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About Bidar

Historically, Bidar was a part of the Bahamani Kingdom which comprised of Bijapur, Gulbarga, Bidar, Golconda, and Birar. The ruler of Bidar was Barid Shah. Bidar was later ruled by the Nizams of Hyderabad. Bidar witnessed the "religious revolution" under the Lingayat Reformist Basavanna. Basavakalyan from where Shaivism spread . Bidar boasts of several religious centers: The famous Nanak Jheera - the largest sikh temple atleast in Karnataka, carries the tale that Guru Nanak - the first guru of the Sikhs visited this place and got rid of the scarcity of drinking water in the region. A popular spot is the Sikh temple, Guru Nanak Jheera, where fresh crystal clear spring water appears from nowhere. To visit the Narasimha Jheera, you have to tread for atleast a furlong inside a cave with waist deep water ( and countless bats hanging from the roof!) to seek the a view of Lord Narasimha. Papanaash is a temple of Lord Shiva.....they say you can see snakes guarding the idol especially during Shivaraathri.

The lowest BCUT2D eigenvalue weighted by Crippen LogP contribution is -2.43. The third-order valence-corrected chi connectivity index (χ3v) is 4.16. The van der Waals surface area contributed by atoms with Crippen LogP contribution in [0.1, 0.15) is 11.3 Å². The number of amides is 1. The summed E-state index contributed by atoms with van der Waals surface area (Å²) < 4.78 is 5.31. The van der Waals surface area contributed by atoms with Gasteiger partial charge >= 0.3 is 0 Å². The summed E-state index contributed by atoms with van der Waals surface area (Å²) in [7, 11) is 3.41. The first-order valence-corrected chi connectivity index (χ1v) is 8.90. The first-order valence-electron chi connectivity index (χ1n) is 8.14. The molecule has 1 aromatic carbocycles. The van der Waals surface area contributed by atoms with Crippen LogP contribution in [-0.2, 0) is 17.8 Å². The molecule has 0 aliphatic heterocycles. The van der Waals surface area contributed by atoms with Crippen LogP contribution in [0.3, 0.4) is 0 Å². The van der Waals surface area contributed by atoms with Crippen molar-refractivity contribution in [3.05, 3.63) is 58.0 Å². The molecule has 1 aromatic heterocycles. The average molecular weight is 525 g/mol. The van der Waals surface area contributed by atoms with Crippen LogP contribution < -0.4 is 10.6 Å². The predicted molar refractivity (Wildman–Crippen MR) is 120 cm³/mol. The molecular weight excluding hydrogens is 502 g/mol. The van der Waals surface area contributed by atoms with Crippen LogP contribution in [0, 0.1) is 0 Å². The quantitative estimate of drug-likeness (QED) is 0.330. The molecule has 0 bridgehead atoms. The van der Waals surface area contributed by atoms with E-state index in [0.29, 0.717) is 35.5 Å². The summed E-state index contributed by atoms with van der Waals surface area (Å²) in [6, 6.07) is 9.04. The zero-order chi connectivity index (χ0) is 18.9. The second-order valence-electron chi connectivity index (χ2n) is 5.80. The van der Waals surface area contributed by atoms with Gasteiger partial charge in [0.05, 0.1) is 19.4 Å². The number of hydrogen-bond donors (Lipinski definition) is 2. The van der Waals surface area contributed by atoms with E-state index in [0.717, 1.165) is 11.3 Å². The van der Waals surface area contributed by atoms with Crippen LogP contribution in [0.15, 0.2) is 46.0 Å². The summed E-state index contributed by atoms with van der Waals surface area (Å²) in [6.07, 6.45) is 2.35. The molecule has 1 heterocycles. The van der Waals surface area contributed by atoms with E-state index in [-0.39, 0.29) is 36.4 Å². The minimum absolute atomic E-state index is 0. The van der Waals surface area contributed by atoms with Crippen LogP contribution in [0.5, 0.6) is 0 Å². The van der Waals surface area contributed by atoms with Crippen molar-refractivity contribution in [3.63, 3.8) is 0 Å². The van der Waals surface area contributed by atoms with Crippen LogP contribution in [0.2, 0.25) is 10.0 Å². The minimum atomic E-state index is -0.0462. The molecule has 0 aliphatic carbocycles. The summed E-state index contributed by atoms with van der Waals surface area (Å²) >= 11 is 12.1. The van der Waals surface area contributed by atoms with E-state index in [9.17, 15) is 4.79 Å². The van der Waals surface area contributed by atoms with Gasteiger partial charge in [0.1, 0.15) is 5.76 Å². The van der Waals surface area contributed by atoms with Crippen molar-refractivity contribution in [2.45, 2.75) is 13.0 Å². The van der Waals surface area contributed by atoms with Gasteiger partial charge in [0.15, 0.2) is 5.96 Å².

The historical fort of Bidar was a stronghold of the Bahamani Kings in the 14th and 15th centuries. The fort is surrounded by three miles of walls with 37 bastions, most of them surmounted with cannons. This fort was a source of irritation to the Mughal rulers of Delhi, and was finally conquered by Aurangazeb. The fort now lies in ruins.

There is an Indian Air Force Station in Bidar, which was the Elementary Flying School (This has now been transferred to Secunderabad).

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